By now, the pilot had been informed that his family was okay, and you could hear the change in his voice, but he continued to focus in on the damage left by the storm. Storm spotters on I-35 began to show live feed of dozens of cars and trucks, twisted and mangled, and scattered all over the roadside. The path of the damage was obvious, and the pilot zoomed in on the two schools, nearly totally devastated. A close-up of one showed students running from the debris toward police cars arriving on the scene. The other school had no evidence of movement at all. As the helicopter camera zoomed down the damage path, large, entire neighborhoods were swept clean–no homes, no trees, just scabs on the ground, as the pilot called out street names for the viewers. Back to one of the schools, as many rescue teams had now arrived and were frantically combing through the debris. Many businesses that the pilot named as he flew over the remains. And on and on and on. And a sudden shift back to the Doppler radar, as the Weather Channel issued a Tornado Warning for Tulsa, Oklahoma.
I was reminded of the Joplin tornado, here in Missouri, as I looked over the damage. This was much worse, as far as the acreage of total destruction, but similar, in that no one could have survived unless they got underground. No interior walls or bathtubs would give one a safe haven. One hour of total wrath, with no escape.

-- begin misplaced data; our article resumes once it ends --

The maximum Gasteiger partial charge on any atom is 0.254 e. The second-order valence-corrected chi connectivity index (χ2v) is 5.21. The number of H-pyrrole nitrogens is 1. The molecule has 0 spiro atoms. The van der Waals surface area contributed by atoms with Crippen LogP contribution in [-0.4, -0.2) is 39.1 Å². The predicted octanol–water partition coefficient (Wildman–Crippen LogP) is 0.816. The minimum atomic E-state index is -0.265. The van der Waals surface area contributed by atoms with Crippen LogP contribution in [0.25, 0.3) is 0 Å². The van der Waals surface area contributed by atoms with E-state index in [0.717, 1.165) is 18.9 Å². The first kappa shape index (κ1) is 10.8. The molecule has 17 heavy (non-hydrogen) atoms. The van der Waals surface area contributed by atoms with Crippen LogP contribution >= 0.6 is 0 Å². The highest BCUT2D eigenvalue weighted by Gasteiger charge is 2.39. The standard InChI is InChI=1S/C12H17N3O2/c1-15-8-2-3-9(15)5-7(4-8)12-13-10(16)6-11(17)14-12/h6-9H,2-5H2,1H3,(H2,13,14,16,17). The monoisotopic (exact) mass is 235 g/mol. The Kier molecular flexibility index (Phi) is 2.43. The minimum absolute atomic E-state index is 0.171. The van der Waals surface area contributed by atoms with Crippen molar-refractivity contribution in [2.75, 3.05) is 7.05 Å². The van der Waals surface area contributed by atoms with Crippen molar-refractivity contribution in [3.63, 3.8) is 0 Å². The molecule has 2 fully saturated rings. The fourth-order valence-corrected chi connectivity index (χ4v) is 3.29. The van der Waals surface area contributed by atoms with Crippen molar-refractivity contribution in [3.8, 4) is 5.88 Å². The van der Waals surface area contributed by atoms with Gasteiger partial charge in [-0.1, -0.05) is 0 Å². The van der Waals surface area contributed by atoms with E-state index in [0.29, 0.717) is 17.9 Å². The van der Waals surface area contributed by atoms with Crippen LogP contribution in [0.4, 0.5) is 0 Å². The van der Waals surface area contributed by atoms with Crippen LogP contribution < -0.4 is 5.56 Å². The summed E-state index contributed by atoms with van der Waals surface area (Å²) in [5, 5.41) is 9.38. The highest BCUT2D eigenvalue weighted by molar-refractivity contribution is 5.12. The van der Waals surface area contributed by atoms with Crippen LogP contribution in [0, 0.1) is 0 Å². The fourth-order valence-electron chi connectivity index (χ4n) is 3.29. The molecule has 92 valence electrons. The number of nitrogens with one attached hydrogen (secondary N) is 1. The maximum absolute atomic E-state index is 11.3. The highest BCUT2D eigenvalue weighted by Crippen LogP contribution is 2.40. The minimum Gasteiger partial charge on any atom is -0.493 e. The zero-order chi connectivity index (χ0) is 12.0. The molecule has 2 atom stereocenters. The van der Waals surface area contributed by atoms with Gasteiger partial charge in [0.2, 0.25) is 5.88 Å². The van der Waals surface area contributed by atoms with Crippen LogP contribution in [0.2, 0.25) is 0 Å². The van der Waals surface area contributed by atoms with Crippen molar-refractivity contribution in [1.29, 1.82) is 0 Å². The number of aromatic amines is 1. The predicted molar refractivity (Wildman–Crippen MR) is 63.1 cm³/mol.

And then, of course, I wonder how many truly had no hope. No knowledge of their Saviour. No promise that, no matter what this day may have brought, He would be with them. Through the pain, the anguish, the loss, and, yes, the death, His promise is sure. No matter how much it seems that you have been forsaken, or punished, He was forsaken by the Father, and He took the burden of your sin to the Cross, that you would have eternal life with Him. His promise. The promise of God. Unshakeable. Irreversable. Definitely promised to all in Oklahoma this day.
We will all hear and see the devastation on the news for weeks, maybe months to come. We will witness the recovery of Moore once again, as we have seen the people of Joplin recover. We will hear the stories of heroism, and marvel at the healing of the injured. And we will hear of the dead and dying, and the testimonies of miracles. And some of us will turn it off and go about our daily routines. I hope that you will hug your kids with a extra bit of love tonight. And hug each other. And call a loved one and talk about real life for a change.
But, most of all, I hope that you pray for Moore, for the Church and especially for the lost, that we can all remember Christ’s wish that all would be saved. May He bless you all, in your successes and in your hardships.